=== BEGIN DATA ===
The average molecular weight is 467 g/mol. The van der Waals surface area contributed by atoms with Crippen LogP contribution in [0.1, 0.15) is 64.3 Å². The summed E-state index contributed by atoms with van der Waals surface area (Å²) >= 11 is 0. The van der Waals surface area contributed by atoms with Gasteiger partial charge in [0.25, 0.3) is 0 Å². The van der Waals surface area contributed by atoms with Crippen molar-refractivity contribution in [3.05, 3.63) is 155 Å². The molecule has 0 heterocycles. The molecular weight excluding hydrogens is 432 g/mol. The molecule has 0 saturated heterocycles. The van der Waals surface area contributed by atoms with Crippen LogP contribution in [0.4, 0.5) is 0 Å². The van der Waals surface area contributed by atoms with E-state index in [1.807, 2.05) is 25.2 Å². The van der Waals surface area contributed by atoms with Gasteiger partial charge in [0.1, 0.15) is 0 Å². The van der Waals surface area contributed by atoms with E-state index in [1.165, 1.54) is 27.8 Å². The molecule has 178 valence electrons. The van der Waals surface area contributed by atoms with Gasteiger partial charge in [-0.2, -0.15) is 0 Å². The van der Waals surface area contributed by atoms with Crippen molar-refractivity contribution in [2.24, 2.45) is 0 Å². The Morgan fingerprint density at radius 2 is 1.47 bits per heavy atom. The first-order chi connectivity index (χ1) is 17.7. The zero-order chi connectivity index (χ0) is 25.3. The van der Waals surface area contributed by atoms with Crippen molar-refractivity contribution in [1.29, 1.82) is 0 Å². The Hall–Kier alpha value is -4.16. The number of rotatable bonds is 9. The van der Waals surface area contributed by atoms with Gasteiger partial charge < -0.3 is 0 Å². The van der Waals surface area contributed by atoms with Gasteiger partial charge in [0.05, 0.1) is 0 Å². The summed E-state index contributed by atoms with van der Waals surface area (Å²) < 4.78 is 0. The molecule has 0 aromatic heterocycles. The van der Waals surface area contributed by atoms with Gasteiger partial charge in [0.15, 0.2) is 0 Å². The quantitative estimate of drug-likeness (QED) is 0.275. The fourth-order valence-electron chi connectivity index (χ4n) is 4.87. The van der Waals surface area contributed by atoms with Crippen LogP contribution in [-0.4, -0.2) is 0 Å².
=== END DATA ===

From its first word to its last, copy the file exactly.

The average molecular weight is 467 g/mol. The van der Waals surface area contributed by atoms with Crippen LogP contribution in [0.1, 0.15) is 64.3 Å². The summed E-state index contributed by atoms with van der Waals surface area (Å²) >= 11 is 0. The van der Waals surface area contributed by atoms with Gasteiger partial charge in [0.25, 0.3) is 0 Å². The van der Waals surface area contributed by atoms with Crippen molar-refractivity contribution in [3.05, 3.63) is 155 Å². The molecule has 0 heterocycles. The molecular weight excluding hydrogens is 432 g/mol. The molecule has 0 saturated heterocycles. The van der Waals surface area contributed by atoms with Crippen LogP contribution in [0.4, 0.5) is 0 Å². The van der Waals surface area contributed by atoms with E-state index in [1.807, 2.05) is 25.2 Å². The van der Waals surface area contributed by atoms with Gasteiger partial charge in [0.1, 0.15) is 0 Å². The van der Waals surface area contributed by atoms with E-state index in [1.165, 1.54) is 27.8 Å². The molecule has 178 valence electrons. The van der Waals surface area contributed by atoms with Gasteiger partial charge in [-0.2, -0.15) is 0 Å². The van der Waals surface area contributed by atoms with Crippen molar-refractivity contribution in [2.24, 2.45) is 0 Å². The Morgan fingerprint density at radius 2 is 1.47 bits per heavy atom. The first-order chi connectivity index (χ1) is 17.7. The zero-order chi connectivity index (χ0) is 25.3. The van der Waals surface area contributed by atoms with Crippen molar-refractivity contribution in [1.29, 1.82) is 0 Å². The Hall–Kier alpha value is -4.16. The number of rotatable bonds is 9. The van der Waals surface area contributed by atoms with Gasteiger partial charge < -0.3 is 0 Å². The van der Waals surface area contributed by atoms with Gasteiger partial charge in [0.05, 0.1) is 0 Å². The summed E-state index contributed by atoms with van der Waals surface area (Å²) < 4.78 is 0. The molecule has 0 aromatic heterocycles. The van der Waals surface area contributed by atoms with Gasteiger partial charge in [0.15, 0.2) is 0 Å². The quantitative estimate of drug-likeness (QED) is 0.275. The fourth-order valence-electron chi connectivity index (χ4n) is 4.87. The van der Waals surface area contributed by atoms with Crippen LogP contribution in [-0.4, -0.2) is 0 Å².